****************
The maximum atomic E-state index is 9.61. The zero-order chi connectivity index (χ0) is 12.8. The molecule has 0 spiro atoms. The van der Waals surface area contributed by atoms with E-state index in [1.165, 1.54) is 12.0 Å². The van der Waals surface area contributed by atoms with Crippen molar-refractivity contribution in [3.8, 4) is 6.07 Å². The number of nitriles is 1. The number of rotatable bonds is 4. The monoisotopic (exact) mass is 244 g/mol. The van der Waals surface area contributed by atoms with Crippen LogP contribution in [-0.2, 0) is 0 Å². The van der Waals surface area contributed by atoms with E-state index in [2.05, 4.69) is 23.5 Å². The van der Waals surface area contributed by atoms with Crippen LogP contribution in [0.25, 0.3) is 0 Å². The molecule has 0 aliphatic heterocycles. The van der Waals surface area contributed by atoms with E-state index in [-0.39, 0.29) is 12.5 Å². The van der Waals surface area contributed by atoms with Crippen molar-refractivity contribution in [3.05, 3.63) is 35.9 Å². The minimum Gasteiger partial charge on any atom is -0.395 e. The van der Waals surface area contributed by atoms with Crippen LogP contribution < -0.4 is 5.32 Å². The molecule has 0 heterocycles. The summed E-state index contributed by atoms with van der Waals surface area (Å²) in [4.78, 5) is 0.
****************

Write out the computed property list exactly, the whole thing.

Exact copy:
The maximum atomic E-state index is 9.61. The zero-order chi connectivity index (χ0) is 12.8. The molecule has 0 spiro atoms. The van der Waals surface area contributed by atoms with E-state index in [1.165, 1.54) is 12.0 Å². The van der Waals surface area contributed by atoms with Crippen molar-refractivity contribution in [3.8, 4) is 6.07 Å². The number of nitriles is 1. The number of rotatable bonds is 4. The monoisotopic (exact) mass is 244 g/mol. The van der Waals surface area contributed by atoms with Crippen LogP contribution in [-0.2, 0) is 0 Å². The van der Waals surface area contributed by atoms with E-state index in [2.05, 4.69) is 23.5 Å². The van der Waals surface area contributed by atoms with Crippen LogP contribution in [0.25, 0.3) is 0 Å². The molecule has 0 aliphatic heterocycles. The van der Waals surface area contributed by atoms with E-state index in [-0.39, 0.29) is 12.5 Å². The van der Waals surface area contributed by atoms with Crippen molar-refractivity contribution in [3.05, 3.63) is 35.9 Å². The minimum Gasteiger partial charge on any atom is -0.395 e. The van der Waals surface area contributed by atoms with Crippen LogP contribution < -0.4 is 5.32 Å². The molecule has 0 heterocycles. The summed E-state index contributed by atoms with van der Waals surface area (Å²) in [4.78, 5) is 0.